Jerry Schurder said it is the most preposterous, manifestly unfair system of challenging or objecting to rates assessments that anyone could ever possibly devise. They have devised a system in which the entire burden of proof is on the business to prove the assessment to be wrong, he complained. In relation to the 2010 appeals, as at 31 March this year, the official statistics were that there were 66,000 appeals still outstanding, and 45,000 of those are related to the ATM case.
Steve Rigby said his company has thousands of outstanding appeals but this is mainly around the ATM inquiry.
Self-assessment creates some efficiencies, in theory, but you need to offset that against the fact that a number of SMEs might not have the expertise in-house to deal with the self-assessment process, he said.
Labour's Alison McGovern asked about a single consolidated tax for small businesses
Steve Rigby prefers the current model of a mixed system, but it needs rebalancing. Rigby believes business rates is an effective tax because it is easy to collect and difficult to avoid, and he does not see a clear case for abolishing a property tax.
Tej Parikh said we need to capture different forms of economic activity, it will be difficult to do that through a single, one-size-fits-all tax. Parikh went on to say the difficulty with things such as basing tax on turnover is that businesses have different models. Some might operate with a higher turnover and lower profit margin, and some with lower turnover.
Jerry Schurder said he is concerned about the overall burden of business rates and not the overall tax burden.
Conservative MP Steve Baker wondered why, despite so much wide support for land value tax, it is used so rarely internationally. He has misgivings about land value tax.
Kevin Muldoon-Smith said the structural change that would need to be in place to move to a land value tax would be huge. It has the potential to increase the density of development, promote investment and deal with things like land banking and that type of stuff, but that is very much in the abstract sense, he said.
Jerry Schurder said the biggest challenge, though, is where the evidence is going to come from to establish the value of unencumbered land—land without buildings—because, particularly in urban locations, there is as good as no evidence of clear land sales on which to form the basis of the valuation. You would need a planning inquiry to determine the highest and best use that could be made of each parcel of land. Then you have an argument, potentially, about what the value is of the individual parcel of land: “I think there would be a 100 per cent appeal rate against land value taxes,” he suggested.
Steve Rigby said if the tax rate for the UBR were lower, investment would be encouraged. The issue is not how we come to it; the total burden is a more important part of it, he added. Tej Parikh opined that land value tax might fit well with some businesses because it is not necessarily a tax on the property.
Rachel Kelly has doubts, saying: “There are going to be uses that are not profitable—parks, schools, museums—things that we want in our communities, and would a land value tax detract from being able to create that kind of mix in our communities?
Labour’s Rushanara Ali said one way of filling the gap in the public purse would be through a digital or an internet sales tax.
Steve Rigby talked about Tesco’s proposal for an online sales levy, which is effectively a sales tax, but is actually a tax on the operator and not on the consumer. “At the moment, the retail bricks and mortar retailers are paying at least two per cent of their sales base on rates—it is two per cent plus—so that tax is already in existence in physical bricks and mortar retailing. Our proposal is to level the playing field on that.”
Rachel Kelly said if we are looking to the business rates system to address some of those global challenges with international and digital businesses, she thinks we are trying to do too much. The OECD has done a lot of work in the areas around profit shifting and taxation of digital businesses, and we would be better placed to support that work alongside this.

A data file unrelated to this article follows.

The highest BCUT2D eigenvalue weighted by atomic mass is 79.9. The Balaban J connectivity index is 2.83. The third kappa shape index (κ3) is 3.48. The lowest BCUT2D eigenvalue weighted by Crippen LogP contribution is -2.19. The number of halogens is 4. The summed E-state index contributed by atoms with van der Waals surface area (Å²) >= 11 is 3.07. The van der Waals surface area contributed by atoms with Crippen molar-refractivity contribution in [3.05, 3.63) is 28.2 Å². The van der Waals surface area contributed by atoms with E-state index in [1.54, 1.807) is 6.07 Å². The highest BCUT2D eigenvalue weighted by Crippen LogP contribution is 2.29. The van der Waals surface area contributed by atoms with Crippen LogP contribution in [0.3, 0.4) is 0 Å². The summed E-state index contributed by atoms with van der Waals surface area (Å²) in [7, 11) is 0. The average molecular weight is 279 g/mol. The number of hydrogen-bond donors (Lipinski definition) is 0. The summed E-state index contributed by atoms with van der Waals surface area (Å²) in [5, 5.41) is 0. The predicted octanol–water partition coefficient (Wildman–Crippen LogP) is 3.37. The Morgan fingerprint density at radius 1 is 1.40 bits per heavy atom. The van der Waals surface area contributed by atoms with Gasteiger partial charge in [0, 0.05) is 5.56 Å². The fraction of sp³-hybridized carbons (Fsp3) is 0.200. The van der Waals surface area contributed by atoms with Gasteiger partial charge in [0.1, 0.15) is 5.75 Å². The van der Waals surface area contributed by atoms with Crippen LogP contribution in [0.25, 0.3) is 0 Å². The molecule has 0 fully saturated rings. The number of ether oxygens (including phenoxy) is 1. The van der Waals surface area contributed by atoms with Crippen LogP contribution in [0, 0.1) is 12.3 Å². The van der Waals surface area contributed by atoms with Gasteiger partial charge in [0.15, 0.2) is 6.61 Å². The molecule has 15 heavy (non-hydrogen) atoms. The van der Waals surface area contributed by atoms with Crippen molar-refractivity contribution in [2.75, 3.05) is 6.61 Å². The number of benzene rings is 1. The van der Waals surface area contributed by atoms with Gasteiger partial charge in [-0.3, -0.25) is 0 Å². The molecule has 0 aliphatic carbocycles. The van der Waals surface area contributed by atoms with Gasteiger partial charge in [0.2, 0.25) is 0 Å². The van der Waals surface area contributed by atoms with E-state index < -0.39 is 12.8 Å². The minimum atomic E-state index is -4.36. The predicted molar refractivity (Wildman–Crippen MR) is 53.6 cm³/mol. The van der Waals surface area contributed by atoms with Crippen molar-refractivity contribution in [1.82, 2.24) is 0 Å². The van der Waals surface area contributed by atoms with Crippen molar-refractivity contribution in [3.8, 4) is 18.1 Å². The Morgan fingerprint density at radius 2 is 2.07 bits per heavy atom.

SNP MP Alison Thewliss asked some more about online sales tax for physical goods.
Steve Rigby said the burden has become too much for the physical retailer. Tesco thinks that because it is two per cent, it broadly raises the same in revenue as the reduction for the physical estate retailers would be—about £1.5 billion a year. Exceptions from the online sales levy would be orders effectively done in a store—for bulky goods, and so on, that might be delivered at home—and, conversely, things that are ordered online and actually delivered in store (click and collect). “Clearly the losers today are all the retailers operating in physical estates that pay a higher tax burden than online retailers.” In terms of sales on marketplaces, the marketplace would pay the tax; that gets over some of the points that there may have been around retailers not being properly registered, and paying VAT and all other things, he said. Tesco would be looking for the online sales levy to be, in reality, a UK-wide tax, which hopefully could be achieved, so customers in England Scotland would not be treated any differently.
Rachel Kelly said the crux of the issue comes down to the business rates system not accurately valuing property in real time.
So long as we are properly capturing the value of property in real time, through rental valuations, we should be picking up the changes as the economy moves and markets increase or decrease in value, said Jerry Schurder.
On empty property relief, Kevin Muldoon-Smith said the way it is designed, it almost rewards local authorities and the public purse to perversely go for empty property rates, because the multiplier is so high. He wants to see the business rate accelerator in Scotland, ‘where you can almost incentivise occupation’ extended across the UK. He said: “It is such an avoidable tax [empty property rate] because it is such a bad tax that it would be mad not to try to avoid it. There are lots of businesses out there whose business model is helping landlords to avoid tax. There are these fake companies that are set up just to trigger rate reliefs over a time, and then they will be extinguished straight away. You will have just a modem in an office that is masquerading as a business. There are many ways of avoiding empty property rates.”
In general comments, Tej Parikh said there is also a case for looking at the role of reliefs and what role they can play in regional growth, such as enterprise zones. Awareness of reliefs available is certainly a challenge as well. Kevin Muldoon-Smith added that some businesses have the reliefs but did not realise that they had them, because they were automatically sent over.
The full session can be read here.